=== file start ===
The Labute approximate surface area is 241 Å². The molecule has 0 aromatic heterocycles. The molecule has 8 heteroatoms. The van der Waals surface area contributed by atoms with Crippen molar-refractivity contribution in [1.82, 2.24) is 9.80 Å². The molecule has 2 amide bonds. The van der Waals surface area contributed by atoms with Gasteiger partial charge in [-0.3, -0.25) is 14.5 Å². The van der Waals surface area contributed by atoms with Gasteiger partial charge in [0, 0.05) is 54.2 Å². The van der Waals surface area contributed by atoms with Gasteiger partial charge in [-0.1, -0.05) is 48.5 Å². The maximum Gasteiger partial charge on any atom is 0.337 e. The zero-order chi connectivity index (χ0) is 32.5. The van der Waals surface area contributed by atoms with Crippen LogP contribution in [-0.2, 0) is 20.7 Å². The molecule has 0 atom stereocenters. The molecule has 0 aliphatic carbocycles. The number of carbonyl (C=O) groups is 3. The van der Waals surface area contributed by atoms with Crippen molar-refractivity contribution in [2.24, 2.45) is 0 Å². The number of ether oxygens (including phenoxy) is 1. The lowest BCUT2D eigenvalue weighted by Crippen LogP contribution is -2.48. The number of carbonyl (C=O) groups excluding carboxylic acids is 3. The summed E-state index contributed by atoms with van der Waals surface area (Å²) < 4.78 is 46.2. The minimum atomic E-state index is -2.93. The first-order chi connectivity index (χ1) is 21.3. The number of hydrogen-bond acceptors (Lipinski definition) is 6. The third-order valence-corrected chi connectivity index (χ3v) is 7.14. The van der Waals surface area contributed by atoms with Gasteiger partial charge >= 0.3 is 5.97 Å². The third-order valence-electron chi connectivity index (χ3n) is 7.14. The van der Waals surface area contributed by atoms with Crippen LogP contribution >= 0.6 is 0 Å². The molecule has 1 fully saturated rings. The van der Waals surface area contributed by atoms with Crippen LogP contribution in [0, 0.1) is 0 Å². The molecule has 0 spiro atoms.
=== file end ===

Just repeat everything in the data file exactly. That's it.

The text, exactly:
The Labute approximate surface area is 241 Å². The molecule has 0 aromatic heterocycles. The molecule has 8 heteroatoms. The van der Waals surface area contributed by atoms with Crippen molar-refractivity contribution in [1.82, 2.24) is 9.80 Å². The molecule has 2 amide bonds. The van der Waals surface area contributed by atoms with Gasteiger partial charge in [-0.3, -0.25) is 14.5 Å². The van der Waals surface area contributed by atoms with Gasteiger partial charge in [0, 0.05) is 54.2 Å². The van der Waals surface area contributed by atoms with Gasteiger partial charge in [-0.1, -0.05) is 48.5 Å². The maximum Gasteiger partial charge on any atom is 0.337 e. The zero-order chi connectivity index (χ0) is 32.5. The van der Waals surface area contributed by atoms with Crippen LogP contribution in [-0.2, 0) is 20.7 Å². The molecule has 0 atom stereocenters. The molecule has 0 aliphatic carbocycles. The number of carbonyl (C=O) groups is 3. The van der Waals surface area contributed by atoms with Crippen molar-refractivity contribution in [2.24, 2.45) is 0 Å². The number of ether oxygens (including phenoxy) is 1. The lowest BCUT2D eigenvalue weighted by Crippen LogP contribution is -2.48. The number of carbonyl (C=O) groups excluding carboxylic acids is 3. The summed E-state index contributed by atoms with van der Waals surface area (Å²) < 4.78 is 46.2. The minimum atomic E-state index is -2.93. The first-order chi connectivity index (χ1) is 21.3. The number of hydrogen-bond acceptors (Lipinski definition) is 6. The third-order valence-corrected chi connectivity index (χ3v) is 7.14. The van der Waals surface area contributed by atoms with Gasteiger partial charge >= 0.3 is 5.97 Å². The third-order valence-electron chi connectivity index (χ3n) is 7.14. The van der Waals surface area contributed by atoms with Crippen LogP contribution >= 0.6 is 0 Å². The molecule has 1 fully saturated rings. The van der Waals surface area contributed by atoms with Crippen LogP contribution in [0, 0.1) is 0 Å². The molecule has 0 spiro atoms.